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EFFECT OF EXITING PHOTON INELASTIC SCATTERING IN PHOTOIONIZATION OF ATOMS

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EFFECT OF EXITING PHOTON INELASTIC SCATTERING IN PHOTOIONIZATION OF ATOMS

V.A. Kilin, R.Yu. Kilin

Tomsk Polytechnic University

In collaboration with

Prof.Dr. M. Amusia (S.-Petersburg, Russia)

AG Prof.Dr. H. Schmoranzer (Uni Kaiserslautern)

AG Prof.Dr. K.-H. Schartner (Uni Giessen)

Multi-step physical models in theoretical studies of atomic processes and properties

- Model physical processes studied in our previous works as “elementary” steps in multiple ionization of atoms
- Post-photoexcitation fluorescent photons as inelastic scattered exciting photons
- PT approach to inelastic photon scattering
- Conclusion

What we have in reality:

?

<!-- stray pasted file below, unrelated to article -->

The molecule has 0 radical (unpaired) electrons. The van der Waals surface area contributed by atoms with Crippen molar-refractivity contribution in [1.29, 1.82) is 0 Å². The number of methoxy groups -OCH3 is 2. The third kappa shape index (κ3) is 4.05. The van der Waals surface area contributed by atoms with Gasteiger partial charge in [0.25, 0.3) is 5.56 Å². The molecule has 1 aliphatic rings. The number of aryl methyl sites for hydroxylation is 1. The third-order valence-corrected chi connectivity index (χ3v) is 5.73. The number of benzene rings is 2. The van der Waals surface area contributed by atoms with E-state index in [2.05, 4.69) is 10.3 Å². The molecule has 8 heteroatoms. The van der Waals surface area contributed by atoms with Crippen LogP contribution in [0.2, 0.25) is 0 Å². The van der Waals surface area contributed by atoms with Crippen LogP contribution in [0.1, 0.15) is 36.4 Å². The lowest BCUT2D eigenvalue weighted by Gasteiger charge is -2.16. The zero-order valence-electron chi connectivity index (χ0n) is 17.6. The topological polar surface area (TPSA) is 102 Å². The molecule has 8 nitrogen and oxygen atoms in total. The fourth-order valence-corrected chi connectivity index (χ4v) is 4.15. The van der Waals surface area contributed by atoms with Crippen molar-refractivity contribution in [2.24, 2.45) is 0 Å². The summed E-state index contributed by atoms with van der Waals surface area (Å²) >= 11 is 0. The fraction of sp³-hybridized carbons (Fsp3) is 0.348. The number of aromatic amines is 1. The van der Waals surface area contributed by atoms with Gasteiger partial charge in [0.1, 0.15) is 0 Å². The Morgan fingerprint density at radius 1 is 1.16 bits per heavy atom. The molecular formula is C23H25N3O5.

External

perturbation

(EM field, accelerated

charged particles, etc.)

Isolated

atom

Reaction

products

(excited atoms, ions, photons)

- Probably, not all the reaction products observed
- Experiment uncertainty
- Interpretation of experimental data

We study scattering processes

Limit cases: - Complete Absorption (Esc.particle=0)

- Absolute Elastic Scattering (Esc.particle=Eincoming)

1. MULTI-STEP PHYSICAL MODELS IN THEORETICAL STUDIES OF ATOMIC PROCESSES AND PROPERTIES

EXAMPLE: Multi-step Double Photoionization with excitation

Photoexcitation

of the resonant

state KrI 3d9np

and its further

decay pathways

vis

1. MULTI-STEP PHYSICAL MODELS IN THEORETICAL STUDIES OF ATOMIC PROCESSES AND PROPERTIES

What we imagine (modeling) :

To understand physics (main physical mechanisms) and to carry out necessary evaluation of physical properties we need,